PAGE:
The Lusitania’s sinking occurred just as the first news was filtering back of New Zealand deaths on Gallipoli, and within days of the publication in England of the Bryce Report, which outlined alleged atrocities committed by the German military in neutral Belgium. Though the report was later revealed to be factually incorrect, its propaganda value, just as with the sinking of the Lusitania, hardened the New Zealand public’s attitudes towards Germans resident within their communities.
The von Zedlitz Affair
George von Zedlitz, the German-born Professor of Modern Languages at Wellington’s Victoria College (now Victoria University of Wellington (VUW)), had resided in New Zealand since 1901. When war was declared, legislation was enacted that dismissed many German residents from their posts, though von Zedlitz was spared this. A small number of politicians, supported by populist newspapers, questioned why this was so when other non-naturalized residents in similar positions of public office were not only losing their jobs but, in some cases, were also being interned. The von Zedlitz affair sparked considerable public, press and parliamentary debate. With anti-German protests mounting, the government introduced the Alien Enemy Teachers’ Act in October 1915, which removed him from his post. The legislation is significant in that it was introduced with the sole purpose of removing one person – von Zedlitz – from their post.
Support for ‘enemy aliens’
There was, however, regular support from British New Zealanders who felt German residents were being unfairly treated. Letters published in newspapers stated that Germans in New Zealand should be judged by their actions not by the acts being committed by the German military in Europe; the government regularly acknowledged that the war had placed ‘enemy’ residents in a difficult position and, unless they committed offences or behaved in a way hostile to the war effort, they should be free to go about their business unharmed. Locals in Wellington raised the funds to have replaced windows smashed at the German consular building following a night of disturbances in 1914; and Charitable Aid Boards supported families suffering from financial hardship whose main breadwinner was interned: a scheme which the government subsidized.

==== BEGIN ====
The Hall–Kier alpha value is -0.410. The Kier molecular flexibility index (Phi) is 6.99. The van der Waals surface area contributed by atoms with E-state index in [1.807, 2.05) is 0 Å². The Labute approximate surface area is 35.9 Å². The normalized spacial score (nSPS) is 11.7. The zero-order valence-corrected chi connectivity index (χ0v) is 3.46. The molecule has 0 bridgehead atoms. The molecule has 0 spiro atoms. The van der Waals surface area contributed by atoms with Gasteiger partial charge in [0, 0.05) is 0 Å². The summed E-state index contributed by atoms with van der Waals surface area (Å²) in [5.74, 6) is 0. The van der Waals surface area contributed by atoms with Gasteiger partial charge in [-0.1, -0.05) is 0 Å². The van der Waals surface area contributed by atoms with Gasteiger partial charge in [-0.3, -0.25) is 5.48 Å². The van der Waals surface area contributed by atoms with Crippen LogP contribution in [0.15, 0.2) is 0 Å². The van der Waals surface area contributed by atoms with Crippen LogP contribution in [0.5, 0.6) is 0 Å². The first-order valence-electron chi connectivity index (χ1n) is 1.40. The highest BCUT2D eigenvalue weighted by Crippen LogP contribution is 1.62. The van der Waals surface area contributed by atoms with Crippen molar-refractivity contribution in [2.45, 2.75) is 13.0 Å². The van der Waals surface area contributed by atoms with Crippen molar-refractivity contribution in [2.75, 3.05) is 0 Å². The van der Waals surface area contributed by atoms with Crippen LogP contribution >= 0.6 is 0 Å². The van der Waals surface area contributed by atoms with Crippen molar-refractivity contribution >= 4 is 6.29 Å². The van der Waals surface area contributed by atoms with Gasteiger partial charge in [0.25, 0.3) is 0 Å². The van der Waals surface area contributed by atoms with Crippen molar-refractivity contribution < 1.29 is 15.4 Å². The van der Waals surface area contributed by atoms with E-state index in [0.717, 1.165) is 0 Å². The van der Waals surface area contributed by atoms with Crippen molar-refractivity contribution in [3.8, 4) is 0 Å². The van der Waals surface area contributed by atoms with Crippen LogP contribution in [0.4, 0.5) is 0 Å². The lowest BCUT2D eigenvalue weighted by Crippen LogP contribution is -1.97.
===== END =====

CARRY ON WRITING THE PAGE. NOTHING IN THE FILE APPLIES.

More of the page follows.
On 11 November 1918, the Armistice was signed between the Allies and Germany, bringing about an unofficial end to hostilities. Celebrations in many areas of New Zealand were muted as they coincided with the influenza pandemic which swept through with devastating consequences claiming 8,600 lives. The German prisoners were transferred to Featherston Camp or Devonport Barracks where they were held prior to their release or, in the case of 410 internees and prisoners of war, their repatriation to Germany in May 1919. A number of German deportees, however, had British-born wives who were faced with the difficult decision whether to remain in New Zealand or accompany their husbands back to war-ravaged Germany.
German-born residents who remained in New Zealand were subject to war regulations until October 1920. Those German-born residents who had purchased land during the war were liable to have it seized by the government. The hostility shown towards Germans during the war, however, quickly subsided as the country tried to return to normality. Von Zedlitz never regained his post at Victoria University College, instead establishing a private tutorial school; however, the current Modern Languages building at VUW is named in his honour.
Like most imperial societies in the first months of war, New Zealand’s treatment of its German-born and German-descent communities was fair, though events like the sinking of the Lusitania and stories of German military attacks on innocent civilians overseas encouraged a small number of anti-German MPs and an increasingly belligerent popular press to campaign for tighter controls against enemy ‘aliens’. In general, however, there were lengthy periods in which relations between the communities were incident-free. Prime Minister William Massey and his government largely resisted public demands for greater restrictions of enemy aliens, relying instead on a sense of justice and fair play.